Having solved all the really pressing problems in San Luis Obispo, the City Council is considering a ban on the sale of plastic beverage bottles in city facilities and at city-sponsored events.
As The Tribune reported Jan. 4, “more than 13 million plastic bottles were bought in the city in the fiscal year 2015-16, and 41 percent of those were recycled, indicating that the rest ended up in a landfill or as litter. Countywide, 52 percent of plastic bottles were recycled.”
Who’d have thought that the eco-conscious denizens of the Happiest City in America would recycle plastic bottles at a significantly lower rate than its poorer, more benighted suburbs?
The council has wisely chosen to ignore the fact that the number of recycling centers in San Luis Obispo County has declined in the past couple of years and that only nine sites remain in the county — none in Atascadero, Morro Bay, Los Osos, Cayucos or Pismo Beach. That the limited number of locations might affect the recycling rate is a red herring that every right-thinking citizen should ignore.
Concerns that visitors — ignorant of the city’s enlightened policy — attending events such as the popular Downtown SLO Farmers Market on Thursday nights will find themselves forced to cup their hands beneath city-sponsored bottle refill stations for a few sips of precious Central Coast tap water are also ridiculous.
The City Council is following in the footsteps of its enlightened betters in San Francisco, who instituted a similar ban in 2014. Next up: An advertising campaign to persuade Silicon Valley entrepreneurs to relocate to San Luis Obispo. Slogan: “Just like San Francisco, with marginally cheaper housing prices.”
The editorial board of this newspaper, so middle of the road that it endorsed the Democratic opponent of state teachers’ union-backed extremist Republican Jordan Cunningham in last year’s state Assembly race, has also lauded the plastic bottle ban.
The ban is a good start, but the City Council shouldn’t limit its ban to just beverage bottles or city facilities and events. Plastic is plastic wherever it’s found, and when it comes to saving Mother Earth from evil, petroleum-based products, extremism is no vice.
It is not enough to follow in the tepid footsteps of the moral cowards in San Francisco. The city should take the same bold stand it took on Styrofoam containers and that the county took on single-use plastic bags at grocery stores.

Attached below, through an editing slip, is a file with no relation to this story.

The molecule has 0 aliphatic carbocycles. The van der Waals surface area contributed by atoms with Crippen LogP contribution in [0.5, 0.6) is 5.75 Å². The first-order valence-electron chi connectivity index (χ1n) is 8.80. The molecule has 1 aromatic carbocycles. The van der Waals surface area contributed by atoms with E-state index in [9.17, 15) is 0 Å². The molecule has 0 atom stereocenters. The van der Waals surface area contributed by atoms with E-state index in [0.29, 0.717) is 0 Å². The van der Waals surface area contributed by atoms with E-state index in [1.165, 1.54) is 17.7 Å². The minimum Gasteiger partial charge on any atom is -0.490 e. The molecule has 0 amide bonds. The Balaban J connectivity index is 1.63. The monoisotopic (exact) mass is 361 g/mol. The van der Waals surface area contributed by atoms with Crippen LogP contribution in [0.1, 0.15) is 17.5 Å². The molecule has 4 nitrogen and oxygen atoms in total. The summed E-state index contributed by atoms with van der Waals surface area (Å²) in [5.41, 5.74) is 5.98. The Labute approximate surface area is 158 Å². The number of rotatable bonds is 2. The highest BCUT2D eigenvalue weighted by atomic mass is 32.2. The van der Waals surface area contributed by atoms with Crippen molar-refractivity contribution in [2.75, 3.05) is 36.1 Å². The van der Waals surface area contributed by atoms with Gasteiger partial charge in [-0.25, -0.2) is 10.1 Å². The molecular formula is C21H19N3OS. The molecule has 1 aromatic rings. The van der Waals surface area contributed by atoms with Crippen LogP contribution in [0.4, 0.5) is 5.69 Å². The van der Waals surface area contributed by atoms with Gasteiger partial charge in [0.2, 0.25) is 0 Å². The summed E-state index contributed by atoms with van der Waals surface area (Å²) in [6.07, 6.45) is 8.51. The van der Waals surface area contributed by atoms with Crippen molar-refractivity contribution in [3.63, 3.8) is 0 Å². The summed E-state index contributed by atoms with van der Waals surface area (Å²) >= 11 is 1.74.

The City Council should ban all single-use or disposable plastic containers, wrappers and products, of any type, holding anything, in the city limits.
How is a plastic bottle containing soda or water really any different from a gallon milk jug? Or maple syrup? Or coffee creamer?
The city would ban farmers market vendors from selling beverages in plastic bottles but would allow them to provide plastic utensils with food? Where is the consistency in that? Millions of years of evolution have provided humans with built-in utensils called fingers and hands. We should insist that people use them.
Plastic sandwich bags? Is there anything wrong with wax paper?
A handful of forward-thinking chipmakers already package their chips in mostly paper bags, is there any reason why others cannot follow suit?
And if we’re really concerned about the plastic filling up our landfills and poisoning Gaia, we really need to tackle the innumerable plastic wrappers that are used on Hot Pockets and all varieties of microwaveable burritos consumed en masse by area high school and college students. I suspect the number of these wrappers currently recycled is very close to zero.
When it comes to its war on plastic, the City Council should not satisfy itself with halfway measures. If the city’s residents and visitors need to be inconvenienced to save the planet, then so be it. Ban all plastics.
Conservative columnist Matthew Hoy is a former reporter, editor and page designer. His column appears in The Tribune every other Sunday, in rotation with liberal columnist Tom Fulks. Read Hoy’s blog at Hoystory.com. Follow him on Twitter @Hoystory.